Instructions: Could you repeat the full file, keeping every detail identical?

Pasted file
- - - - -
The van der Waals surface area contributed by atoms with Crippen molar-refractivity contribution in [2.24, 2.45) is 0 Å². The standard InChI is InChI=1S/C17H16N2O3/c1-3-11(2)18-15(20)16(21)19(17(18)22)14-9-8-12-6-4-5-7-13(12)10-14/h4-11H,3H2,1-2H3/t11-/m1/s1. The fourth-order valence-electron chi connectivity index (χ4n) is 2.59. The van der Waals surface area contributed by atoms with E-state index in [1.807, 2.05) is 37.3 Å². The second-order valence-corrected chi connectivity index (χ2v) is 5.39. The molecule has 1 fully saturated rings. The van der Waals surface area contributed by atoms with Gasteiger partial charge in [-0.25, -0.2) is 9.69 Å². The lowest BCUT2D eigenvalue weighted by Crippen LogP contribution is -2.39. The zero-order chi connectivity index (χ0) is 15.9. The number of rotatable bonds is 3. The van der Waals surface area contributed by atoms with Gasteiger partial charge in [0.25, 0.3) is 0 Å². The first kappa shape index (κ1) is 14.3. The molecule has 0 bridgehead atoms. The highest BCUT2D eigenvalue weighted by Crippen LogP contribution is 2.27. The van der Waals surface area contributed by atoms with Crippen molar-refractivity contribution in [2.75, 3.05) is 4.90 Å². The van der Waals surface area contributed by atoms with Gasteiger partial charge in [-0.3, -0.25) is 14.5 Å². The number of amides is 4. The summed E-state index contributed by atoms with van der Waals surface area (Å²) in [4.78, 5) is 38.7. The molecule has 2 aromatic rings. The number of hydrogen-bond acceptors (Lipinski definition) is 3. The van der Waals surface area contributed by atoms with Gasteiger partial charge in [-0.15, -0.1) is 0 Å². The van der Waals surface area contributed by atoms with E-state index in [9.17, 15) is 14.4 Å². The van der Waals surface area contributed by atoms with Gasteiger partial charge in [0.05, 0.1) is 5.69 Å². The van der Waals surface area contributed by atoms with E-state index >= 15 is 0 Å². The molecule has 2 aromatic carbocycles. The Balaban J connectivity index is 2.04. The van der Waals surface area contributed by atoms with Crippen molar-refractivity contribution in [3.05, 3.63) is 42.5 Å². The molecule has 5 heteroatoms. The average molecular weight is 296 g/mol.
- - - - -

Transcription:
The van der Waals surface area contributed by atoms with Crippen molar-refractivity contribution in [2.24, 2.45) is 0 Å². The standard InChI is InChI=1S/C17H16N2O3/c1-3-11(2)18-15(20)16(21)19(17(18)22)14-9-8-12-6-4-5-7-13(12)10-14/h4-11H,3H2,1-2H3/t11-/m1/s1. The fourth-order valence-electron chi connectivity index (χ4n) is 2.59. The van der Waals surface area contributed by atoms with E-state index in [1.807, 2.05) is 37.3 Å². The second-order valence-corrected chi connectivity index (χ2v) is 5.39. The molecule has 1 fully saturated rings. The van der Waals surface area contributed by atoms with Gasteiger partial charge in [-0.25, -0.2) is 9.69 Å². The lowest BCUT2D eigenvalue weighted by Crippen LogP contribution is -2.39. The zero-order chi connectivity index (χ0) is 15.9. The number of rotatable bonds is 3. The van der Waals surface area contributed by atoms with Gasteiger partial charge in [0.25, 0.3) is 0 Å². The first kappa shape index (κ1) is 14.3. The molecule has 0 bridgehead atoms. The highest BCUT2D eigenvalue weighted by Crippen LogP contribution is 2.27. The van der Waals surface area contributed by atoms with Crippen molar-refractivity contribution in [2.75, 3.05) is 4.90 Å². The van der Waals surface area contributed by atoms with Gasteiger partial charge in [-0.3, -0.25) is 14.5 Å². The number of amides is 4. The summed E-state index contributed by atoms with van der Waals surface area (Å²) in [4.78, 5) is 38.7. The molecule has 2 aromatic rings. The number of hydrogen-bond acceptors (Lipinski definition) is 3. The van der Waals surface area contributed by atoms with Gasteiger partial charge in [-0.15, -0.1) is 0 Å². The van der Waals surface area contributed by atoms with E-state index in [9.17, 15) is 14.4 Å². The van der Waals surface area contributed by atoms with Gasteiger partial charge in [0.05, 0.1) is 5.69 Å². The van der Waals surface area contributed by atoms with E-state index >= 15 is 0 Å². The molecule has 2 aromatic carbocycles. The Balaban J connectivity index is 2.04. The van der Waals surface area contributed by atoms with Crippen molar-refractivity contribution in [3.05, 3.63) is 42.5 Å². The molecule has 5 heteroatoms. The average molecular weight is 296 g/mol.